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Tall Leaning Stack is Open and Obvious
by Sara Palmer

A Hodgkins Illinois Menards store has been found not responsible for injuries received from a falling stack of insulation.

On January 3rd, 2014 at approximately 7:00pm Larry Dunn and his adult son, Erik Dunn went to purchase rolled insulation at Menards, specifically the Hodgkins, Illinois center. After purchasing 21 rolls of the insulation in the main store, the plaintiff was instructed to drive around the back to one of the self-service warehouses when a security guard directed him to the warehouse containing the insulation. The two entrances to the insulation warehouse have warning signs that state: "For your safety, caution, do not cut bandings, do not open packages, do not pull, do not climb, and if you need assistance, please call." Neither the plaintiff nor his son recall noticing the signs but they do not dispute that the signs were there at the time of the incident.

Exiting his vehicle, Mr. Dunn noticed that one of the stacks of insulation was leaning and appeared to be unstable. Instead of seeking help from employees, the plaintiff opted to study the leaning stack for approximately five minutes to decide whether "it was safe to proceed." A smaller stack was in front of the unstable one, and after counting the rolls, Mr. Dunn determined that there was enough insulation there that he did not need to touch the unsafe stack. The plaintiff and his son then proceeded to load their vehicle with insulation for approximately ten to fifteen minutes. As they were loading the final rolls of insulation, the leaning stack fell, despite neither the plaintiff or his son touching it. As a result of the falling insulation, the plaintiff was struck in the right shoulder, allegedly injuring him.

Immediately after the incident, Mr. Dunn and his son went back to the main store and reported the accident to the front office manager. As the incident report was being filled, the manager learned that two employees were in the bay next to the plaintiff at the time of the incident. Although neither employee saw Mr. Dunn enter the warehouse, both heard the insulation fall. The front office manager was also notified that Mr. Dunn did not ask for assistance from either employee. It was noted that "as a general practise, the general manager of the Hodgkins Menards patrols both the store and warehouses three times by 5:00pm in order to look for potential hazards. In addition, the yard shipping and receiving managers, and individual team members routinely monitor the self-service warehouses for potential safety issues."

On the 6th of May, 2015 Mr. Dunn, the plaintiff, filed a negligence suit against Menards at the Circuit Court of Cook County. The case was moved to the Northern District of Illinois by Menards, and was assigned to District Judge Sara L. Ellis. On February 22nd, 2016 the plaintiff provided Menards with a "supplemental 14-paragraph personal affidavit. Menards moved to strike the affidavit on the grounds that it contradicted plaintiff's prior deposition testimony" which occured on September 23rd, 2015. "Following an in-court hearing, the district court granted Menard's motion in part and struck paragraphs 3 through 10 and 14."

On November 18th, 2016, the court came to the conclusion that Menards did not owe a legal duty to the plaintiff "because the leaning stack of insulation that fell on him constituted an open and obvious condition". As a result the plaintiff filed a motion to reconsider but it was denied.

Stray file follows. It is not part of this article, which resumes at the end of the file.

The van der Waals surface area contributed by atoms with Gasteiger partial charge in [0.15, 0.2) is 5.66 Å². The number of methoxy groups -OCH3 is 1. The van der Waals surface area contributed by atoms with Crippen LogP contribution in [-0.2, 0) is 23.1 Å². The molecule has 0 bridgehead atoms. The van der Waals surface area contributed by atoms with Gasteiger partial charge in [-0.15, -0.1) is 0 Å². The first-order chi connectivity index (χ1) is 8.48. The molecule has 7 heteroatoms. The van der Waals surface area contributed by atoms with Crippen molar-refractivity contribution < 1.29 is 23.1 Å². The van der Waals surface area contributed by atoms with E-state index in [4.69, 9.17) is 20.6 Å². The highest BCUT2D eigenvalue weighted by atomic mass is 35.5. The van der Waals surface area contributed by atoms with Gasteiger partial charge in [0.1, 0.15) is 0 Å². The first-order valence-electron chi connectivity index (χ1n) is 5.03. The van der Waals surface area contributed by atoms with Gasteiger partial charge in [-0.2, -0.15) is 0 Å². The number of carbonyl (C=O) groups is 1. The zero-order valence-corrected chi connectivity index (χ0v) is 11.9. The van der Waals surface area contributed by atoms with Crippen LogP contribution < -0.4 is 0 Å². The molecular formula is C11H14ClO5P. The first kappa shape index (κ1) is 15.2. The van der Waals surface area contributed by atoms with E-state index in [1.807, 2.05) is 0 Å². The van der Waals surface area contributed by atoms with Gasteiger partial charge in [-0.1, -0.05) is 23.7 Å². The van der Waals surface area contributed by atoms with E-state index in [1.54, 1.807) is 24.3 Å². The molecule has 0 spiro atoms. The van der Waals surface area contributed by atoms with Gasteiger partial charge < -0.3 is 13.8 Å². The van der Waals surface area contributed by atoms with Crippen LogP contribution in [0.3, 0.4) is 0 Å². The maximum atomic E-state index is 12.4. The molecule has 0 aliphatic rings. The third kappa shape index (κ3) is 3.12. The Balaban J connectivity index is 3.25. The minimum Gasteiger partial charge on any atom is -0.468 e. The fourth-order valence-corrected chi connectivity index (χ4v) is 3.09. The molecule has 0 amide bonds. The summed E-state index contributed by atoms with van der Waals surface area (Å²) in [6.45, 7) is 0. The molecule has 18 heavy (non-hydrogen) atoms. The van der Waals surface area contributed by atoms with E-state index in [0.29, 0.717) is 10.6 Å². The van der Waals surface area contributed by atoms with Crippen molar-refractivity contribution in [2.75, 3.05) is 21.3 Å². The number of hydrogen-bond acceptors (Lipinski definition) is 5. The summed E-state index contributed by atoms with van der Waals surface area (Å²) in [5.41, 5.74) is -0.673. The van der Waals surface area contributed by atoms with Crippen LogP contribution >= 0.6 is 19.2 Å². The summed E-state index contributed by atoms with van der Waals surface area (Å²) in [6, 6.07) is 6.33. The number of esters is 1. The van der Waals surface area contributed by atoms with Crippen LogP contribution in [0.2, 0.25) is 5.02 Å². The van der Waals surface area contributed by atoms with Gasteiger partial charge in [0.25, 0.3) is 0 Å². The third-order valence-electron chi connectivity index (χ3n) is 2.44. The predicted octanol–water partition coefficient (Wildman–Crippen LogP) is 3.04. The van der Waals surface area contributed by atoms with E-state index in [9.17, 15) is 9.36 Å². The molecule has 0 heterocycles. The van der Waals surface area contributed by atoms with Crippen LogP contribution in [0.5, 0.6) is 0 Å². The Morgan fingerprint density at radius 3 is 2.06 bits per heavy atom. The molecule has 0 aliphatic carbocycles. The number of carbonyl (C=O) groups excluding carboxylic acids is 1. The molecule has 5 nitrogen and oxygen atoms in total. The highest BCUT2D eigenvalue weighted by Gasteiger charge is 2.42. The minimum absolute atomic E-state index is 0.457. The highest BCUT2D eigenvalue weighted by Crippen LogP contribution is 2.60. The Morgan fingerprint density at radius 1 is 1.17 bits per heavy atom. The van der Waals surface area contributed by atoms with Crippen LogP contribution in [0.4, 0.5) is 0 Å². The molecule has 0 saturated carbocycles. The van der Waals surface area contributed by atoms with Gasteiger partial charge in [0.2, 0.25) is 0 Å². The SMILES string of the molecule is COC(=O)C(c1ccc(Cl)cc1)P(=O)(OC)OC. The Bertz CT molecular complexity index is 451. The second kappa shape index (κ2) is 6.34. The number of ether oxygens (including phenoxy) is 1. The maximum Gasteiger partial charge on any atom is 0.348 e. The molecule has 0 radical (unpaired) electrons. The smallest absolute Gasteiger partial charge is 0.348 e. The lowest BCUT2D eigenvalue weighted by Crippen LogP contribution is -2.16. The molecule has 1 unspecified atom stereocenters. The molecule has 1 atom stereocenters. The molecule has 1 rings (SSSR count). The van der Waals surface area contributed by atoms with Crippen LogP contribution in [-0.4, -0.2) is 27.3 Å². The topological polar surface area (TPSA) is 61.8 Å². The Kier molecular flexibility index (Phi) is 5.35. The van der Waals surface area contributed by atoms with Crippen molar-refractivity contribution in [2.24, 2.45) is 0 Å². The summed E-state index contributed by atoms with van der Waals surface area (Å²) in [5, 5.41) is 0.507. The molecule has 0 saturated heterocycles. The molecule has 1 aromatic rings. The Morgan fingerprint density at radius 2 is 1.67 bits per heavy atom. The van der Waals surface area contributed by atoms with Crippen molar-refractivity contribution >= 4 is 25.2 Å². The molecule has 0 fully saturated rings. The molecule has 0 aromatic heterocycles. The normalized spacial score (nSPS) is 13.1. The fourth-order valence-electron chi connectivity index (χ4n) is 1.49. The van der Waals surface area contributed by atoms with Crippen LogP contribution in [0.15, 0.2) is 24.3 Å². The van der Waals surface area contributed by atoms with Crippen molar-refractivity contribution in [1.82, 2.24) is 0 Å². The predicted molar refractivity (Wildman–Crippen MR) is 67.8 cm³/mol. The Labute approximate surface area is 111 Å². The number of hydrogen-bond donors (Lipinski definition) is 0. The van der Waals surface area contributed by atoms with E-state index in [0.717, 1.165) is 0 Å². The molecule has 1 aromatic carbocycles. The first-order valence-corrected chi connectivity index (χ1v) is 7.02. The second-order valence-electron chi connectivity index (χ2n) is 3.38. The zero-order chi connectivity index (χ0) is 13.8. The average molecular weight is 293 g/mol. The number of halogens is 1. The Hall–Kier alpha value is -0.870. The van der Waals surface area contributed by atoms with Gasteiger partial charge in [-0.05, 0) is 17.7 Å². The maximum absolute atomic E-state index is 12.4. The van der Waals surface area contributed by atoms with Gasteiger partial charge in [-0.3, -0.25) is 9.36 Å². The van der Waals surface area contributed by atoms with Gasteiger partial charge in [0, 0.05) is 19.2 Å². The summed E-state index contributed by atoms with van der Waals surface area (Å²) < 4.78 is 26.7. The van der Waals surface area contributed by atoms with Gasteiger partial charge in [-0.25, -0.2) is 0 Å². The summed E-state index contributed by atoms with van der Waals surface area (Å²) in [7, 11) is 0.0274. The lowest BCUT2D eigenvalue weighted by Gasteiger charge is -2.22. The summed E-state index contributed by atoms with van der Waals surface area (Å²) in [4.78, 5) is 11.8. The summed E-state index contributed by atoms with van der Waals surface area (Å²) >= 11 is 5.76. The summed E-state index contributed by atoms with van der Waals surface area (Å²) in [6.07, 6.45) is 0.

The appeal that followed had three issues that were presented. The first two were "the open and obvious nature of the leaning stack of insulation and whether Menards owed plaintiff a legal duty." The third issue was in regards to the affidavit. Specifically, the district court's exclusion of paragraphs 3 through 10 and 14 of the affidavit was to be reviewed for "an abuse of discretion."

For the first issue, it was decided that the district court correctly determined that the leaning stack was indeed “an open and obvious danger that a reasonable person with Dunn’s knowledge would have appreciated.” The plaintiff attempted to dispute the decision by stating that he did not appreciate the risk that the unstable stack posed and “that his apprehension applied only to a scenario where either he or his son touched the stack.” The court decided that the evidence did not point to that assertion. It was felt that the plaintiff would not have studied the leaning stack for five minutes if he did not fear that it may spontaneously fall.

In regards to the second issue, the plaintiff felt that Menard’s owed him a legal duty even though the stack was clearly in “an open and obvious condition.” While “the existence of an open and obvious danger is not an automatic or per se bar to the finding of a legal duty on the part of the defendant”, in this case it was agreed that the company did not owe the plaintiff a legal duty as the stack was indeed a safety hazard and that Mr. Dunn did not seek out assistance. The district court had felt that more safeguards being put in place would be onerous for Menards and the appeal court agreed, feeling that more security measures would not be justified.

For the third and final issue the appeal court also agreed with the district court’s decision that paragraphs three through to ten and fourteen did indeed contradict the plaintiff’s earlier deposition.

Therefore the appeal court affirmed the judgement of the district court.

(Dunn v. Menard, Inc., No. 17-1870 (7th Cir. 2018))
Decision: January 2018
Published: January 2018



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